Steven Sinofsky, ex-head of the Microsoft Windows division, does not seem to be waiting by the phone for the corporate board of his former employer to call him about its soon-open position of CEO. This week, he signed up as an adviser to cloud-based
and collaboration provider Box.
Box CEO Aaron Levie announced the appointment Thursday, saying in a statement that Sinofsky would "lend his experience and insights as we take Box's product and platform strategies and organizations to the next level."
Levie went on to explain that his relationship with Sinofksy began last fall when he sent an unsolicited Facebook message to the former Microsoft executive. "Not only did Steven not block me," Levie wrote, "he graciously responded," adding that Sinofsky later visited Box's headquarters to see what the company was doing.
Sinofsky was the key force behind Windows 8. The operating system's emphasis on touchscreens in particular has received lukewarm response from businesses that are not eager to buy new machines, conduct new training, or risk productivity that might be better handled by a keyboard and mouse. Sinofsky's resignation at Microsoft came shortly after the launch of Windows 8, and the timing helped fuel speculation about the relationship between the two events. Sinofsky, however, has said the resignation was his decision.
Levie described Sinofksy as having a "stronger and more-fluid vision for the future of computing than almost anyone I've met." Levie said that meshed with the vision at Box, where the company is focused on "pushing the boundaries" of how modern workplaces operate.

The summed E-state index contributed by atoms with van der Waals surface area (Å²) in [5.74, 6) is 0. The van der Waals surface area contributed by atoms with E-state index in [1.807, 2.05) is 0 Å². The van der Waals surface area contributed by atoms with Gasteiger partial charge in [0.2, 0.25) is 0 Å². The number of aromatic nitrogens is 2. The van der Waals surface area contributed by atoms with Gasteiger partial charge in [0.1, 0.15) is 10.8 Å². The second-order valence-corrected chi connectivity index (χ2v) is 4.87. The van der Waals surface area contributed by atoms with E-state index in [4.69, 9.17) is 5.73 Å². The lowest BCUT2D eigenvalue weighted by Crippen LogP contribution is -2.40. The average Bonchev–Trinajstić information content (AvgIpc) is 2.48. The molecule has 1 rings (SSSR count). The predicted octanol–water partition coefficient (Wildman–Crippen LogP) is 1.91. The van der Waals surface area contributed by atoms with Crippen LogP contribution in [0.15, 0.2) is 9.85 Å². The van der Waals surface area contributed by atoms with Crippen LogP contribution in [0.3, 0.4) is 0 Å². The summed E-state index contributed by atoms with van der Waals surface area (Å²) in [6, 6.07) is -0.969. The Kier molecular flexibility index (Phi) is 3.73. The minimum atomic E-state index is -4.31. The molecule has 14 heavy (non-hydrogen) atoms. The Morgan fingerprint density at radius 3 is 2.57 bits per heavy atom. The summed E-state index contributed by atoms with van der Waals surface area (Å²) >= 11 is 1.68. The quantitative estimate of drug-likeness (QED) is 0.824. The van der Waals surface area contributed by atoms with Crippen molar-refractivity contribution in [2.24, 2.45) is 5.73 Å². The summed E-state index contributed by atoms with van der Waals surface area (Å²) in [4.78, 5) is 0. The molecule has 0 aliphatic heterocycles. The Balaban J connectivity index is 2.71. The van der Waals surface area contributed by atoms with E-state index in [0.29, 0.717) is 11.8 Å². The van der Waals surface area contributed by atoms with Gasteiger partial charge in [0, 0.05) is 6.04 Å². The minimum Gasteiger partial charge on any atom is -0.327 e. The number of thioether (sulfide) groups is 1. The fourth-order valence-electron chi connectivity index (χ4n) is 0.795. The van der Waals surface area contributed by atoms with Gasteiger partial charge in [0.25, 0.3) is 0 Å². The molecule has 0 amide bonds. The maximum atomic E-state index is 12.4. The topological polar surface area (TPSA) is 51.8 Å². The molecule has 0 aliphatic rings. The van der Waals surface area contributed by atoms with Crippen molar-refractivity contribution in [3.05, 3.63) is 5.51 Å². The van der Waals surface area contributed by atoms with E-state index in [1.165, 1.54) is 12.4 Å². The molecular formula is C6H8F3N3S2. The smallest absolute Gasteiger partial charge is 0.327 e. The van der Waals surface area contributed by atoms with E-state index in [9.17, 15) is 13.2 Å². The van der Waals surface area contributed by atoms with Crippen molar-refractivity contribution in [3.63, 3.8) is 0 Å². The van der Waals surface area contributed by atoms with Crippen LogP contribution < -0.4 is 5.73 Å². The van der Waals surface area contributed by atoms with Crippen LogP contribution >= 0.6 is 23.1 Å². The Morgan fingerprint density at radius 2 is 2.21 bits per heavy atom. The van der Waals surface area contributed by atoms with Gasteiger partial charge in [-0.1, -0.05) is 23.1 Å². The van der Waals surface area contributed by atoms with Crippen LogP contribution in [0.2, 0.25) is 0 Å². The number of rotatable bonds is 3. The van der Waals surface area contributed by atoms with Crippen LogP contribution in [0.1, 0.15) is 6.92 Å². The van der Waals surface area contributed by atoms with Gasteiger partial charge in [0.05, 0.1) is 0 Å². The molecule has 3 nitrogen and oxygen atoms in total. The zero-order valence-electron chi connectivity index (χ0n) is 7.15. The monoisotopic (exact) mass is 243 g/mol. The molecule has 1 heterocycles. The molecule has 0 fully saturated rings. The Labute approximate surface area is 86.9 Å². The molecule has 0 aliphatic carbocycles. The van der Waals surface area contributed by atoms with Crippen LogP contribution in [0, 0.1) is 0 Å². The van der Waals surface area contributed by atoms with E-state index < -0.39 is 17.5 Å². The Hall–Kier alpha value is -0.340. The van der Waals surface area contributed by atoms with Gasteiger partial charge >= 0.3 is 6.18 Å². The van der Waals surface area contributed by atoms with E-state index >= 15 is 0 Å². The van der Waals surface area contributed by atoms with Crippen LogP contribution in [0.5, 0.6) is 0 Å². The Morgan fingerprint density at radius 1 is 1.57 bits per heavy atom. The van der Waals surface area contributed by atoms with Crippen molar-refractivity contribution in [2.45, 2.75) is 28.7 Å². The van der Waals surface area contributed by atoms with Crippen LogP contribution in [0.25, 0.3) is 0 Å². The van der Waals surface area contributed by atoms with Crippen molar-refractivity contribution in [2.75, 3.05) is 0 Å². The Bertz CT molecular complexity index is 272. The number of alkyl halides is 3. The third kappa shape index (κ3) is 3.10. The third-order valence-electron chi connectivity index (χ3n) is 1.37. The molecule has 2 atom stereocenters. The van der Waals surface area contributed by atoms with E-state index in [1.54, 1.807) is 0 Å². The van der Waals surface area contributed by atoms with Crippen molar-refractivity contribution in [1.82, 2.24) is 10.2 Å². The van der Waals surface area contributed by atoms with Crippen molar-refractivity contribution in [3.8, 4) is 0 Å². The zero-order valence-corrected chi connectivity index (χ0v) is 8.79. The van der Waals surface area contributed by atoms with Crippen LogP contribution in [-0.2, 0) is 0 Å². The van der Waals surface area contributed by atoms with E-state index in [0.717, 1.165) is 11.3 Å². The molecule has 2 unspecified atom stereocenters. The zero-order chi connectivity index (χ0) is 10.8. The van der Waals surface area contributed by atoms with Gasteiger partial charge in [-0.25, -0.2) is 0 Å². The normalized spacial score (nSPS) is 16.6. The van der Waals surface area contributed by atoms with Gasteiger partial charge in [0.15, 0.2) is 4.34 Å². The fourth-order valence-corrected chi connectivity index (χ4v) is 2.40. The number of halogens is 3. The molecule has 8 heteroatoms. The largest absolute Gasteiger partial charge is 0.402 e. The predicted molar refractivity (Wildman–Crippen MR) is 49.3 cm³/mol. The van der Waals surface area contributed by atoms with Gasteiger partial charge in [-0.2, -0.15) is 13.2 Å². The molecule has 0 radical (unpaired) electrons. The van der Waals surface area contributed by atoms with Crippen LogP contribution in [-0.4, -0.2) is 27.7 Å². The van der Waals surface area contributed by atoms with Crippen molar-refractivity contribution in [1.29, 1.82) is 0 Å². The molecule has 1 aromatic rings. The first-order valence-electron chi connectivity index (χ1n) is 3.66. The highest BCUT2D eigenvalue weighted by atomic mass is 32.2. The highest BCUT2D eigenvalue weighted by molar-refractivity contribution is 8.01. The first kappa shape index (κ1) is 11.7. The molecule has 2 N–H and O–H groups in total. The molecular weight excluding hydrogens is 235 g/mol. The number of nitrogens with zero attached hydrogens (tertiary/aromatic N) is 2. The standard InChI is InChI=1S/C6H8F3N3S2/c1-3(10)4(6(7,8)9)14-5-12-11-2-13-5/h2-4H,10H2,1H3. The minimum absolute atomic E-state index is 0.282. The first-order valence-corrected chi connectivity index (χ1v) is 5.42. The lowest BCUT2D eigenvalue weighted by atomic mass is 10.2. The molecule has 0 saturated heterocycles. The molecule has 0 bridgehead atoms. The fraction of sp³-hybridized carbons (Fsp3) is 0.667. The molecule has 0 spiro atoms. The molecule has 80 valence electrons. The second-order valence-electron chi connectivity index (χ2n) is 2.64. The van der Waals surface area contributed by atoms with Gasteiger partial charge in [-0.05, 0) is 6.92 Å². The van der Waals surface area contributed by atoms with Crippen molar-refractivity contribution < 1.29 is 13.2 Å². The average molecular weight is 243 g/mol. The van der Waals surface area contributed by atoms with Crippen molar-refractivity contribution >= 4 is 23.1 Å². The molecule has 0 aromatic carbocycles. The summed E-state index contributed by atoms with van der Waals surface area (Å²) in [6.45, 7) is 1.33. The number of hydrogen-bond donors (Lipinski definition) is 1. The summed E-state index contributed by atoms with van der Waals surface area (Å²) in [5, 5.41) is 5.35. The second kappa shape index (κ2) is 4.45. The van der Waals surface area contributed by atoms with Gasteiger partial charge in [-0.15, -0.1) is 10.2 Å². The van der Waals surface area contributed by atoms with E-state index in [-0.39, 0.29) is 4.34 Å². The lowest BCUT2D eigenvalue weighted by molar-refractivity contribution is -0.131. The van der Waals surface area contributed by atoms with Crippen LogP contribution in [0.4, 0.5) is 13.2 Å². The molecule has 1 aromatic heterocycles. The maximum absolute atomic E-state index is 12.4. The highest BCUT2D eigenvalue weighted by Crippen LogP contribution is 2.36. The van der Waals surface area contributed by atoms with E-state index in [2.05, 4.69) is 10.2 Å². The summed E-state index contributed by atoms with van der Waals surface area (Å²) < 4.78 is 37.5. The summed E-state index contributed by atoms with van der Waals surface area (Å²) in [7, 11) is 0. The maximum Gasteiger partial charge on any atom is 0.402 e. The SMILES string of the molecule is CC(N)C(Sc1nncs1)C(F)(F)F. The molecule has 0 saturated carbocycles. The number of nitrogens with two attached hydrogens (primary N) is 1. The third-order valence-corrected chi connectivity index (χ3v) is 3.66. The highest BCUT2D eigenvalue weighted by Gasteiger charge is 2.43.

In addition to Windows, Sinofsky has played key roles in the Microsoft Office and SkyDrive teams. The addition of Sinofsky to Box has raised speculation about the online storage company's next move. If businesses store many of their documents in Box's cloud, the thinking goes, then it's a short step for Box to begin offering its own productivity apps and other services for those documents. In that case, Sinofsky could be a useful guide.
Last week, Sinofsky said he had joined the board of venture capital firm Andreessen Horowitz as a partner. His Microsoft contract prevents him from working with any Microsoft competitor until the end of this year.
The addition of Sinofsky is only the latest news out of the active Box. Earlier this month, for instance, the company announced a new Starter plan for the small-business market that was intended to remove barriers to adoption.
It also recently launched a new educational ecosystem to tie together the hundreds of K-12 institutions and more than 100 universities that use the service. The initiative included a new program of OneCloud app partners that are creating new, Box-utilizing educational software.